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Under its name, Kumrovec first appeared in written references in 1463, as one of the estates of Cesergrad which was earlier already, in the 14th century, under the government counts of Celje.

The meaning of the name Kumrovec probably comes from the word “kumerni” which refers to poor, miserable and unwilling people, as feudal lords of Cesergrads called their serfs. There is also an opinion that the name Kumrovec derived from the word “kumr”, Celtic word meaning “mud”, a word that well described the state of the country and the roads, in the valley of the river Sutla. From the same source and the same meaning, so was created the name of the stream and the village Skrnik.

In the last quarter of the 15th century, valley of the river Sutla experienced 13 Turkish invasions, along with the fateful battle in 1475. As a result of that the villages were decayed, remained burnt, land became empty, and the consequences of the general impoverishment, fell on the shoulders of peasants. The increasing exploitation of farmers lead to the Croatian-Slovene Peasant rebellion, led by Matija Gubec.

In January 28, 1573., the rebellion began by an attack on Cesergrad, and then expanded to the rest of the Hrvatsko zagorje, all the way to the Varazdin, to a place around rivers Sava and Kupa, and Slovenain provinces Stajerska and Kranjska. The rebel peasants of the Kumrovec, led by Ilija Greguric, attacked Cesergrad, conquered it, plundered and burned. The rebellion infamously ends by defeat of Ilija Greguric, near Bistrica ob Sotli on the river Sutla, where it started.

After the collapse of the southern Croatian lands on Krbava, in 1493 begins the migration of the Croatian families to a northern regions. In 1544, the lineage Broz settles here, in the village Brezje, under the conservancy of the counts of Cesergrad.


By formal abolition of serfdom in 1848, nothing important changed in the life of local farmers. New charges and duties became increasingly difficult: forced military service, the earthquake of 1880, phylloxera that devastated vineyards, underdeveloped agriculture and polynomial households that were impossible to fed. Borrowing and tough economic conditions have affected many families in Kumrovec, surrounding villages and Hrvatsko Zagorje, and therefore a large part of the working age population, went to other regions of Croatia, Hungary and Austria.

Serfs holdings in Zagorje remained a summation of the manufacturing units, without the expressed population content. In the economic stagnation, Zagorje was lagged behind in population structure, typical for medieval agrarian settlement, in which individual households in the neighborhood are located independently from one another.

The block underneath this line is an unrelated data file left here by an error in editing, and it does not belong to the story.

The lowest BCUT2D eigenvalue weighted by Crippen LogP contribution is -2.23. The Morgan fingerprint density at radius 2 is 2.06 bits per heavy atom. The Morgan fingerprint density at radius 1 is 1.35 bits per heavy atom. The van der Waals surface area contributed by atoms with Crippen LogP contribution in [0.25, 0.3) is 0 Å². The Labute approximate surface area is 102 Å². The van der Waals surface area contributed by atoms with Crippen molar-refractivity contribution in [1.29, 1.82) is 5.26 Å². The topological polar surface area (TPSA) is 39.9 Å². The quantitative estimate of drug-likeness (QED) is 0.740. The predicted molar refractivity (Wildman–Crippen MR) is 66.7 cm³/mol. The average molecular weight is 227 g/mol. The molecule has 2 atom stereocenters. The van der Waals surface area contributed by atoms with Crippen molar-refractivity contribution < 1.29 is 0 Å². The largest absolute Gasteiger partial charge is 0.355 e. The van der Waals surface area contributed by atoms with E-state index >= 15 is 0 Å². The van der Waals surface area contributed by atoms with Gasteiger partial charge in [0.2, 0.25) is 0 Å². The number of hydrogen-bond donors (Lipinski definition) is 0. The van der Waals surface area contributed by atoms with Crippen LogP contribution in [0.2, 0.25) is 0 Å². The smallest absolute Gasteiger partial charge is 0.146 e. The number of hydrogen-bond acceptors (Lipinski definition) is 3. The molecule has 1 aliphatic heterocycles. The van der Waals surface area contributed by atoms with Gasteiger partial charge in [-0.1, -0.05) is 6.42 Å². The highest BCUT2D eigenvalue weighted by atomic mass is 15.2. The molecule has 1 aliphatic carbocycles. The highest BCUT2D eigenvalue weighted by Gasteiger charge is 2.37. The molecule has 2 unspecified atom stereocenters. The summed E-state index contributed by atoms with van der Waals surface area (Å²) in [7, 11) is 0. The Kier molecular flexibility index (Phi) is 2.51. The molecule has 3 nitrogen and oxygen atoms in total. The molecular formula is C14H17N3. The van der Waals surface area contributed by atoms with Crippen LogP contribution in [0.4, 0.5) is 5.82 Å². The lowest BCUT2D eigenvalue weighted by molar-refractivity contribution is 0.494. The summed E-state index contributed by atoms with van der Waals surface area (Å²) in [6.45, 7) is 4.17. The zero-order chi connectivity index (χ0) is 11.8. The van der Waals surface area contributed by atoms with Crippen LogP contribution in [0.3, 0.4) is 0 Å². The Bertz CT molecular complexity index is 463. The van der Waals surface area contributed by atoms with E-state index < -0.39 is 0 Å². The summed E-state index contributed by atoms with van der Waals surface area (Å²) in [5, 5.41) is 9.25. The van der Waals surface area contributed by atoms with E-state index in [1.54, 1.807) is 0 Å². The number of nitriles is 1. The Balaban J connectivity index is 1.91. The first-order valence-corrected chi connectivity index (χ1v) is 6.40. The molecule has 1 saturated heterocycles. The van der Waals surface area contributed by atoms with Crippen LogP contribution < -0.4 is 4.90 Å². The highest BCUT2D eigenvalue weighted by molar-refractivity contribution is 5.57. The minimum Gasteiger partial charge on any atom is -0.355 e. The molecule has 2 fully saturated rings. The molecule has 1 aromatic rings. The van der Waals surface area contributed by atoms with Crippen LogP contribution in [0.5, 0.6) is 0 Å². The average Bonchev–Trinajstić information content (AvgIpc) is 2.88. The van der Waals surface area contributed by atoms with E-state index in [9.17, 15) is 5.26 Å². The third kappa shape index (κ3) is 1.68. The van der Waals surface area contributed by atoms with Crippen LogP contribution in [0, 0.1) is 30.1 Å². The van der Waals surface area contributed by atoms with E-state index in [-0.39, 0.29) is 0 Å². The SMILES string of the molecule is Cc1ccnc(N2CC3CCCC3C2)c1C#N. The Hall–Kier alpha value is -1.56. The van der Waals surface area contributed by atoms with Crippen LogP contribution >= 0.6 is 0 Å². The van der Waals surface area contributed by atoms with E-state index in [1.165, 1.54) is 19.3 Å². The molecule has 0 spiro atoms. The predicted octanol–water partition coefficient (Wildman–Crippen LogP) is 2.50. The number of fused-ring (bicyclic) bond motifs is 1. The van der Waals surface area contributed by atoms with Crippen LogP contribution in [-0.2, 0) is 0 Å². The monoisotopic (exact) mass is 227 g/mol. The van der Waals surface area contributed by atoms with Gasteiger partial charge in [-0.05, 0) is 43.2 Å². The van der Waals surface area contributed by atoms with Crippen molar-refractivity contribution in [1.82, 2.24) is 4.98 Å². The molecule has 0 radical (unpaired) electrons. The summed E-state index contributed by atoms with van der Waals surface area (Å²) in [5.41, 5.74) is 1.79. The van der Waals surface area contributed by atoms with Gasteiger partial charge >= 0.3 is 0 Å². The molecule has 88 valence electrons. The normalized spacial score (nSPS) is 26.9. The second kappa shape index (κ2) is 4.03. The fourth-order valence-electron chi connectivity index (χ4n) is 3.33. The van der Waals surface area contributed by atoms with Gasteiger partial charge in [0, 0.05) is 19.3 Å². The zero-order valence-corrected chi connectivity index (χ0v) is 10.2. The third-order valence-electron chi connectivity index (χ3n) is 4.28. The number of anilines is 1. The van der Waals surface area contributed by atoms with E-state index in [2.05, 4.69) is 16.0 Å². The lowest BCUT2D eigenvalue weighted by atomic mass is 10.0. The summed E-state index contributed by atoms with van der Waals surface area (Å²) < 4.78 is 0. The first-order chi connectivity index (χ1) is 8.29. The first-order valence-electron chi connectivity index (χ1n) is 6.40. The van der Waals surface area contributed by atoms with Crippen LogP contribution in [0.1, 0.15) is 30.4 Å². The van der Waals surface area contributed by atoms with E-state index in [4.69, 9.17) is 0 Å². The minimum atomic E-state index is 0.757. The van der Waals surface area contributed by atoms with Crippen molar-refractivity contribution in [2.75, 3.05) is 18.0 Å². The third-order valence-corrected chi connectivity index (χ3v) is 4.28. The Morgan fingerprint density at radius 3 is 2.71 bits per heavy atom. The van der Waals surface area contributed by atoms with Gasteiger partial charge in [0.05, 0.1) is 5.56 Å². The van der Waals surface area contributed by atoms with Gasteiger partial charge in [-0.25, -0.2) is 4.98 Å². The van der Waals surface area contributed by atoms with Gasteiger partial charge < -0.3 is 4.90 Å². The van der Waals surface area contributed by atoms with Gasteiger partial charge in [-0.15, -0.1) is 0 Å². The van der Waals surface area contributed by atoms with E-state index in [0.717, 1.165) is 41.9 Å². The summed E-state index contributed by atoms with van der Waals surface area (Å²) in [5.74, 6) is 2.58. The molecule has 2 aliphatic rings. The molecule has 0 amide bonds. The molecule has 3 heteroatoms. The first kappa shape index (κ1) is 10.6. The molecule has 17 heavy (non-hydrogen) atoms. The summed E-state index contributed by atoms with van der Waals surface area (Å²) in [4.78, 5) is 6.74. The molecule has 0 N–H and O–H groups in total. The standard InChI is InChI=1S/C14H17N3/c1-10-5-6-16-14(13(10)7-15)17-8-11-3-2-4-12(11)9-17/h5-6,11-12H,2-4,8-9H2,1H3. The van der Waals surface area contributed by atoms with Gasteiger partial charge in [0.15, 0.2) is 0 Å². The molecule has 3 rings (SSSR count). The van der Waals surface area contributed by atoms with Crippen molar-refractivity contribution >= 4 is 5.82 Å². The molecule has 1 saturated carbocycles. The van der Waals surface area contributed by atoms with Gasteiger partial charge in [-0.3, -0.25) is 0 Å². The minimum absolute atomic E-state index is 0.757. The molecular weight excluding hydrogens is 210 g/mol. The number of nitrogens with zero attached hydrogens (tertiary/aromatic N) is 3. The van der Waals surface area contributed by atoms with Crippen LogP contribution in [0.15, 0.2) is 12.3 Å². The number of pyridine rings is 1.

As a summation of scattered “hiza mazanka” Kumrovec stagnated until after the World War II, when, as a birthplace of Josip Broz Tito, began to rapidly renovate, restore and develop. “Political tourism” developed and it lead to the construction and preservation of a village rural landscape, ie. opening and functioning of the only open-air museum – the Museum ”Staro Selo”.

Ethno Village Kumrovec

The idea that the old core of the village Kumrovec include measures of monument protection, was present even in 1947, when Marijana Gusic, then the director of the Ethnographic Museum in Zagreb, made an ethnographic treatment of Hrvatsko Zagorje and wrote a study on the village of Kumrovec with the central object, the birth place of Josip Broz tito. Experts of the Museum of Arts and Trades in Zagreb, renovated the house to its original state, the garden was arranged, and in 1948 in the backyard, a monument to “Tito” was situated, a work of the sculptor Antun Augustincic. Cultural-historical and art part of the museum exhibition was arranged, in 1950, by the academic painter Edo Kovacevic and prof. Zdenko Vojnovic, director of the Museum of Arts and Trades, while the home environment of the Broz family was arranged by prof. Gusic.

During the following years further construction, horticultural work and item collecting for the home interior was continued. In 1953, the Memorial Museum of Marshal Tito, who worked at the Ethnographic Museum in Zagreb, was founded.

Memorial Museum director, prof. Gusic, from 1952 to 1954., developed a plan for solving the old core of the village Kumrovec, and on the principles of conservation and museological methods, she produced a comprehensive catalog for 61 object, with maps and a list of households. According to the catalog of objects, dr. Ana Deanovic (Croatian Conservation Institute) in collaboration with the team of museum experts, architects and urban planners, made a study for protection the old village of Kumrovec.

Since 1969, “Staro selo” is, as a protected rural unit, included in the Register of Cultural Monuments, I. category.

Kumrovec today

Today Kumrovec, with no major industry or other developmental facilities, is a place with a history that is slowly returning to its natural, cultural and tourist capacities, which can draw it from historical lethargy, that he had fallen in at the end of the 20th century.